One hundred eighteen years ago, a team of draft horses labored up a hill west of Flagstaff, Arizona. Their cargo was a 32-foot steel telescope tube commissioned by astronomer Percival Lowell.
The hinterlands of our solar system are tough to study. The objects beyond the realm of the planets are so far and small that it’s difficult to even find them.
Modern science is all about collaborations. Many projects are so big and expensive that you need a lot of partners to make them happen. The largest telescope at McDonald Observatory, for example, is a collaboration of several universities in the United States and Germany.
After dazzling sky watchers Monday night, get ready for round two. Set your calendar for October 8th, when the second total lunar eclipse in this “Blood Moon” tetrad occurs, but this one is for super early risers, or serious night owls. The full eclipse will occur at 3:55 a.m. over the San Francisco – San Jose – Oakland area.
Just in time for tax day, which may feel like trying to squeeze blood from a rock, the moon will appear blood-red in a total lunar eclipse on the night of April 14th and overnight into April 15th.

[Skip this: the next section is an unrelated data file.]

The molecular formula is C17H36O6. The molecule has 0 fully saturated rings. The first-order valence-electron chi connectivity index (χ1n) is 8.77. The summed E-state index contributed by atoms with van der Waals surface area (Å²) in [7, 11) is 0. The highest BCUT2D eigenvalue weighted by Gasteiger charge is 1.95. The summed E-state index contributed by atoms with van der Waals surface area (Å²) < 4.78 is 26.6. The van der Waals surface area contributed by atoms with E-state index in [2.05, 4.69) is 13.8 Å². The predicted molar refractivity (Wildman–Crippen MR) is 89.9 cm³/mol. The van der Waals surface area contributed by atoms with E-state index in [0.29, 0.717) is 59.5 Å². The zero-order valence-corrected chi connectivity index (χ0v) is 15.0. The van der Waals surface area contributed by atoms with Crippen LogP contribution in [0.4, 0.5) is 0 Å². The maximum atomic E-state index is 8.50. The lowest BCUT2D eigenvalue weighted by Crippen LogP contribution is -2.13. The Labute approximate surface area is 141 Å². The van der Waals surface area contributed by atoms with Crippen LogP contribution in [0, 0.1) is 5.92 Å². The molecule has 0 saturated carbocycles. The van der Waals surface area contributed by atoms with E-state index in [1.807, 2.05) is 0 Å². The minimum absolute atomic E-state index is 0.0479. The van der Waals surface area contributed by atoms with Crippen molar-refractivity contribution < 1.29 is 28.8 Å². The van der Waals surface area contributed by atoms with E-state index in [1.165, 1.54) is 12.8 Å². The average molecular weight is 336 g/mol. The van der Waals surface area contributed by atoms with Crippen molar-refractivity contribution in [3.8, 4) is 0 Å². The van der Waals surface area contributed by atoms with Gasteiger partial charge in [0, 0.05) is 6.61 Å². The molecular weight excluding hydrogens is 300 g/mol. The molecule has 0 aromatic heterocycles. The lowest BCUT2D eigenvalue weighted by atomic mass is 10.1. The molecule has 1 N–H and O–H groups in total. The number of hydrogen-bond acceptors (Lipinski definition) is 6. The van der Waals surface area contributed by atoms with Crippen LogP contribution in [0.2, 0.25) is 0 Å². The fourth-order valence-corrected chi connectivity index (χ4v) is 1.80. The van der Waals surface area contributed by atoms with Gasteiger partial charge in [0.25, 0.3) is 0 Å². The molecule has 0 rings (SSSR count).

Mount Everest gets all the credit, but Hawaii’s Mauna Kea (an idle volcano that’s been around for, you know, a million years) is technically the world’s tallest mountain. Technically. While it stands 13,800ft above sea level, more than two thirds of the hill is actually submerged underwater, which brings the total height to 33,136ft.
NASA said it will try to fix its space telescope that hunts for planets outside our solar system.
The search for extraterrestrials got some exciting news on Wednesday as scientists have identified hundreds of alien planets, many of which are orbiting in the habitable zone around other stars.